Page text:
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The Parallel Road (Die Parallelstraße)
1961 | Germany | 86m | Beta Sp with PowerPoint subtitles | color | sound
One of the most mysterious and unjustly forgotten pioneer films of the New German Cinema. It was produced by GBF, a production company that made innovative industrial and promotional films and received awards in international film festivals. French critic Robert Benayoun called it “a philosophical thriller, a western of meditation which compensates for a whole year of inevitable manifestations of stupidity,” and Jacques Rivette named it one of the most important films of 1968.
“Few would ever get the chance to see The Parallel Road. It premiered at San Sebastian in 1962, screened at Cannes in 1964, and opened in Germany two years later in just one city, without the support of a distributor, where it was met with near-unanimous hostility from the intellectually inclined and hacks alike. After that, it vanished.
It begins almost at the end of its story. The number 188 appears on screen, followed by a sound collage over black and finally by a black-and-white overhead shot of a sparsely furnished room, with five people (referred to as Participants) lined up at the bottom of the frame. A character known as the Minutetaker sits to the left of them. The Minutetaker informs the Participants that the second night’s final “Document” screening is over and that they are dismissed for the day, but must come back for the third and final session. Switching to color, end credits begin to roll.
Then, during a parenthetical sequence consisting of freeze-frames and leader, the Minutetaker, in voiceover, says: “The next 90 minutes will be the last for five people. Their lives will end because they don’t fulfill their task. Just like all those who have sat here before them. I’ve lost count of how many. Every third night there’s a new group. I just know they all fail. I worry about them as I take minutes and observe them. I observe the way they deliberate without ever reaching a conclusion. I wonder what makes them so blind. Their task is to assess and order the Documents of a Person in Question. These Documents are simply mirrors of their own existence. Why don’t they recognize themselves? They are in an absurd situation . . . But something helps me stay with them until the final bell rings. They reflect, as if reflection were more important than the goal that they hope to achieve. I think they would continue to reflect and speak to each other even if they knew for sure they would never reach a conclusion.” After about five minutes of this you realize that it’ll be impossible to make sense of anything that happens in The Parallel Road.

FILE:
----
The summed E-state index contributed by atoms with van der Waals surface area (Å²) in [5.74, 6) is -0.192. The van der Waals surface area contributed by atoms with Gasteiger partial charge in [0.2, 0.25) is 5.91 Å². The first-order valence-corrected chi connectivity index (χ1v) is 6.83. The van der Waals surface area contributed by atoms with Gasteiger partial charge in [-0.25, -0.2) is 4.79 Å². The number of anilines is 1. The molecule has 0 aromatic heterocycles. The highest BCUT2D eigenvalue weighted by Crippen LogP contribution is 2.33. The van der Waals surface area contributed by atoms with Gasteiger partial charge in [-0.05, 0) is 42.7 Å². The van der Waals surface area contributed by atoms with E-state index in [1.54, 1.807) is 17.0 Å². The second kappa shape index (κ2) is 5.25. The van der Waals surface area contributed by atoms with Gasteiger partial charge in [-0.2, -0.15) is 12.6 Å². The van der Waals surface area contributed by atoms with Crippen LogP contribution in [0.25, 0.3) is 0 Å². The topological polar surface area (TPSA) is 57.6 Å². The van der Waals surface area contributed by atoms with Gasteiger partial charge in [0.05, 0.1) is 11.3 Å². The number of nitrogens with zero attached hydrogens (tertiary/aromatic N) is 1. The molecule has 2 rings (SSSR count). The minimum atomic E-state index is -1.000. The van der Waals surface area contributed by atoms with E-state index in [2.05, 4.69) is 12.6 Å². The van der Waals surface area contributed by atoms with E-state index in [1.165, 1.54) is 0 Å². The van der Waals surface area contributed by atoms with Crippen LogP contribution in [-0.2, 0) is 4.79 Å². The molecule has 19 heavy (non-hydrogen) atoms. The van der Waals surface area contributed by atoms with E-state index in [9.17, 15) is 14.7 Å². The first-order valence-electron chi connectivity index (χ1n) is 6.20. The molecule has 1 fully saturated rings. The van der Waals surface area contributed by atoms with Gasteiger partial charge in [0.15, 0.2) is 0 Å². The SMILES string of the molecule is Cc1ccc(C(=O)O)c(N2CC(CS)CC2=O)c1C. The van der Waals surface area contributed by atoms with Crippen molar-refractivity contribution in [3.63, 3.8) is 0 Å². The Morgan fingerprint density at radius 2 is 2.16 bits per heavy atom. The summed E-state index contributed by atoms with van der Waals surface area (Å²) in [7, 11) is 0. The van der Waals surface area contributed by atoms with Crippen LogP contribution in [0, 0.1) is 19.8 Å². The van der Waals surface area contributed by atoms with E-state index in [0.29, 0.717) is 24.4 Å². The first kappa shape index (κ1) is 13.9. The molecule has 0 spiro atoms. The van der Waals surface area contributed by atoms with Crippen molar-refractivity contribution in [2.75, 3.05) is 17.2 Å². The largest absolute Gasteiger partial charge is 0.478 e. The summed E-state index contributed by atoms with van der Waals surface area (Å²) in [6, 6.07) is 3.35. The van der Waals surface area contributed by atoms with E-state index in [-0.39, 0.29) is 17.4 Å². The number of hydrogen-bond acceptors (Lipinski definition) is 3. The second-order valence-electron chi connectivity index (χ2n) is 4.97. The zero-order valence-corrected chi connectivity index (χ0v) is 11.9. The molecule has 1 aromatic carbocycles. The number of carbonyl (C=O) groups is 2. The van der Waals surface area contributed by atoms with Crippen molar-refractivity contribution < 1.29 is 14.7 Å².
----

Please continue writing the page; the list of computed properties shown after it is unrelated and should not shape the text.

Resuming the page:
Over the course of the film’s 83 minutes, 16 Documents are presented and discussed. The Documents are short films assembled from material Khittl and his cameraman Ronald Martini shot on two around-the-world trips taken in 1959-60. Most of them feature voiceover commentaries that are referred to as “Notes” by the Minutetaker (the audio-only #188 is the only Note without any visuals). These Notes are dazzling, outré, eccentric prose poems that, without imitating or parodying any particular style or writer, somehow sound super-modern—the white noise of an era. While dismissing the film, the great critic Helmut Färber found echoes of Ionesco, Kafka, Sartre, and Camus in the film’s basic setup, but it’d be more precise to cite the German postwar literary movement Group 47 because The Parallel Road sounds as if their collected works have been put in a blender and then cobbled together with only vaguely coherent results. Put another way, the Notes suggest someone trying to make sense of the ultra-accelerated social progress of the German economic miracle while mentally still inhabiting its bombed-out ruins.
Take this particularly opaque passage from one Note, which accompanies a brief, innocuous scene of three Brazilians riding on horseback toward the camera: “Plunderers. Where’s the fourth? / Pathetic horse-traders. / All four of them. / Or what comics. / All four of them. / Or obnoxious comedians. / All four of them.” To German speakers there is a ridiculous gap between what is seen on screen and what is uttered by the Minutetaker with his self-important cadence. The English subtitles lack abruptness and strain for a flow and coherence that the German original refuses outright. Mention should also be made of Friedrich Joloff’s standout performance as the Minutetaker: his matter-of-fact Fifties-style official delivery of these lines (subtly tongue in cheek) is a true feat.
Bleak as The Parallel Road might initially sound, it is elating and exhilarating. What you walk away with is not so much the existential conundrum as the freewheeling humor of the Notes, the glowing colors of the Documents, the liveliness of the Participants’ discussions, and the overall high-spirited go-for-broke attitude. The Parallel Road is a sui generis work that in its day functioned as an unintentional critique of such travelogue chestnuts as Hans Domnick’s 1958 Dream Road of the World and its 1962 sequel—and today looks like a poignant anticipation of globalization.”—Olaf Möller, Film Comment